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Slow Policy Response Hurting Economy

Posted: Jun 9, 2016 at 4:31 am   /   by   /   comments (0)

Investors Scared, Foreign Reserves Down, No Prospect Oil Prices Returning To Pre-2014 Levels In Five Years


Kirk Leigh

Lagos – Worsening macroeconomic challenges being experienced by the country, including negative growth are as a result of government’s poor policy responses, says BMI Research, a Fitch subsidiary.

Decelerating growth, high inflation and high unemployment are enough problems for the country but government reaction to these problems magnify the challenges. And because Nigeria is heavily dependent on oil revenues, the challenges will remain with the country till 2017.

“Aside from the external factors weighing on Nigeria’s real GDP growth – namely the oil price slump – policy responses within Nigeria are exacerbating the macroeconomic difficulties, and we expect that they will continue to do so through 2016 and 2017.”

But as the problems endure, investors find their ways through the door, according to BMI in its May report.

“Investors are becoming increasingly wary towards the country thanks to loose fiscal policy, and President Muhammadu Buhari’s steadfast refusal to devalue the naira and his backing of the more unorthodox monetary policy measures being implemented by the Central Bank of Nigeria (CBN).”

According to BMI, in a bid to protect the peg on the naira, CBN’s reserves have been falling sharply; it expects the reserves to drop to USD26.2 billion by end 2016, or around four months’ import cover. BMI also says that devaluation is inevitable, although it expects the rate to nearly approximate the parallel market rate NGN300/USD. But it expects the devaluation to begin as early as the second quarter of 2016. Painting a cause and effect scenario, with the cause being that given the “current NGN197-199 peg, we forecast a limited devaluation to NGN230/USD in Q2016, and NGN240/USD at end-2017”.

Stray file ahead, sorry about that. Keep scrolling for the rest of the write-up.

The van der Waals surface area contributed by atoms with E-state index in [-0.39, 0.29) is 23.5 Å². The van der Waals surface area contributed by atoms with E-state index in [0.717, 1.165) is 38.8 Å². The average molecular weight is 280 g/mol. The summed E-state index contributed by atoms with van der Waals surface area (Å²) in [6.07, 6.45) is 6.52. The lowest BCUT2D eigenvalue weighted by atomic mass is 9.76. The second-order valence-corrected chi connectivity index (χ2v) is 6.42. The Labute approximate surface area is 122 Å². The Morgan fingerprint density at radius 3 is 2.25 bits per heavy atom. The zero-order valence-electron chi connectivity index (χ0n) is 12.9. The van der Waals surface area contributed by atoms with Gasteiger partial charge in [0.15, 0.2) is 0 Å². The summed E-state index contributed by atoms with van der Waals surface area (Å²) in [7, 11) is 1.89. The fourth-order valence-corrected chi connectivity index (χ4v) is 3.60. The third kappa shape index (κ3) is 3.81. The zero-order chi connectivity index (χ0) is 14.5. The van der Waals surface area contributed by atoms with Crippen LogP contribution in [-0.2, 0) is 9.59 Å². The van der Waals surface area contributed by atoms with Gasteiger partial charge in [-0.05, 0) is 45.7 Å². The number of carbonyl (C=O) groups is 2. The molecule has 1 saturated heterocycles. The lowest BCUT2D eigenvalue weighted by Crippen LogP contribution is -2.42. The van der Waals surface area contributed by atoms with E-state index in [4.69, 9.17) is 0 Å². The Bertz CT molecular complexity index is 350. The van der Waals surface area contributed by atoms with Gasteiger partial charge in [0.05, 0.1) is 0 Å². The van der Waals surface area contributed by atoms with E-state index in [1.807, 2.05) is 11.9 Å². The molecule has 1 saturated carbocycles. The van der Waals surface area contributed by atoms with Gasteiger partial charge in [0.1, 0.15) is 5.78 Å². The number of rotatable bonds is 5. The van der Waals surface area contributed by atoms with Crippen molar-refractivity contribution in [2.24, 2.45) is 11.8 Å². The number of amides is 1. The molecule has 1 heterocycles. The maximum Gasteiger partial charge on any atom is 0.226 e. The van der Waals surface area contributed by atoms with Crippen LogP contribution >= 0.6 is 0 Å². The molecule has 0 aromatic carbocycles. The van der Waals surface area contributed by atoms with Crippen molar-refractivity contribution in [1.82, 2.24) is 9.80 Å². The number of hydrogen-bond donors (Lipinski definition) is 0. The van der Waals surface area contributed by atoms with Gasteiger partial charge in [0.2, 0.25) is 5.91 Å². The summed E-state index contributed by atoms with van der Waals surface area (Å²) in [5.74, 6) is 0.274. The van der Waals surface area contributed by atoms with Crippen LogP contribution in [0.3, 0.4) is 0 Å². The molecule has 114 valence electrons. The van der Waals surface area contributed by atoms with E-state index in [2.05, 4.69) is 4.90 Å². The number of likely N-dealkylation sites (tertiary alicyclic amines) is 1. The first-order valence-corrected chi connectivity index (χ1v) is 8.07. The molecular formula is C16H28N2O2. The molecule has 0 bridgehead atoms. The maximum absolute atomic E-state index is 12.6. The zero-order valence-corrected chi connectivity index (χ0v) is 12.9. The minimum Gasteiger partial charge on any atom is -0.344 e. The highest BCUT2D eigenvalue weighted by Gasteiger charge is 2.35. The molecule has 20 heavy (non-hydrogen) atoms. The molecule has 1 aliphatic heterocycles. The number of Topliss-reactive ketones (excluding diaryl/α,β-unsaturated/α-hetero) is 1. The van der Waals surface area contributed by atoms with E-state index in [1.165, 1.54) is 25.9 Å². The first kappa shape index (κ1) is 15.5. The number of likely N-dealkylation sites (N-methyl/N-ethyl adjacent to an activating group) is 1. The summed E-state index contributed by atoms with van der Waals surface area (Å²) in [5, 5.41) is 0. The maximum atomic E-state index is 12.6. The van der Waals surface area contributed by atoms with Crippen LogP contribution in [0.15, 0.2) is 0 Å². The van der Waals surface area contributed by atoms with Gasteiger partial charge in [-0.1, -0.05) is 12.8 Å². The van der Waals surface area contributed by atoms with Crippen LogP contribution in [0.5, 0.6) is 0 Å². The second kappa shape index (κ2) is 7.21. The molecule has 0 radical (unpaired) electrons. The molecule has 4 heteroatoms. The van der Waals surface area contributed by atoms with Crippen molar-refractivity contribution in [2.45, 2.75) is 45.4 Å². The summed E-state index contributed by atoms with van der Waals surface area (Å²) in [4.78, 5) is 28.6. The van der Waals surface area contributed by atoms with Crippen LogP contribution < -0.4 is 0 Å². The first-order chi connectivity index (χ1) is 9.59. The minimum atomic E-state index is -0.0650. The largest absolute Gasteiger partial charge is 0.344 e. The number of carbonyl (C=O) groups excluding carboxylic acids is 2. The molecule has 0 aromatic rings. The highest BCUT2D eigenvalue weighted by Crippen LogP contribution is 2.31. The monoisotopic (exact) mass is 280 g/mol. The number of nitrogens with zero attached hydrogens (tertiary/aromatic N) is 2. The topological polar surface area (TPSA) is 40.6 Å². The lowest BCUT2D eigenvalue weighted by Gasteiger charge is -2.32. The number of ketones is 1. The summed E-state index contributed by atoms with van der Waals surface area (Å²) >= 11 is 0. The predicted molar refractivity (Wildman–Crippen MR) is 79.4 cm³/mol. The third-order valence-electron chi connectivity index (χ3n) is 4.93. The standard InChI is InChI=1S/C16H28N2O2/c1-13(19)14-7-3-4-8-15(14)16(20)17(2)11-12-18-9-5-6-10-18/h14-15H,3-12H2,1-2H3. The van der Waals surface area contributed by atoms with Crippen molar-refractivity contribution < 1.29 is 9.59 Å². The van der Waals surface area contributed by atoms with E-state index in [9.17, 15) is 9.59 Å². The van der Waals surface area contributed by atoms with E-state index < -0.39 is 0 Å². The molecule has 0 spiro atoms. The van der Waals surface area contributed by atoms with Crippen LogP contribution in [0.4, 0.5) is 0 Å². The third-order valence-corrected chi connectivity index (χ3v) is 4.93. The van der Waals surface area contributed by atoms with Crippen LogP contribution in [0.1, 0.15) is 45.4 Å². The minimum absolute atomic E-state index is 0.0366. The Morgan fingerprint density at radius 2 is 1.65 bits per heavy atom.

The effect of this oscillation, BMI postulates is that “current account dynamics will continue to exert depreciatory pressure on the naira, but as oil enjoys a moderate price increase and investor sentiment improves accordingly, these will moderate, and our projection is for a fairly sedate depreciation thereafter. This will in turn allow the CBN to rebuild reserves, which we see returning to USD28.3 billion by 2019, closer to five months’ import cover.”

After commenting on government’s fiscal loose policy stance with the government announcing an expansionary budget of NGN6 trillion for 2016, BMI says these factors, coupled with its projected naira devaluation, will keep inflation high at an average 9.3% in 2016, decreasing steadily to 8.0% in 2019.

Dr. Bongo Adi, economics lecturer at the Lagos Business School (LBS), believes the monetary authorities should take the gauntlet and devalue in order to get the country out of the woods.

“First thing is devaluation”, he says.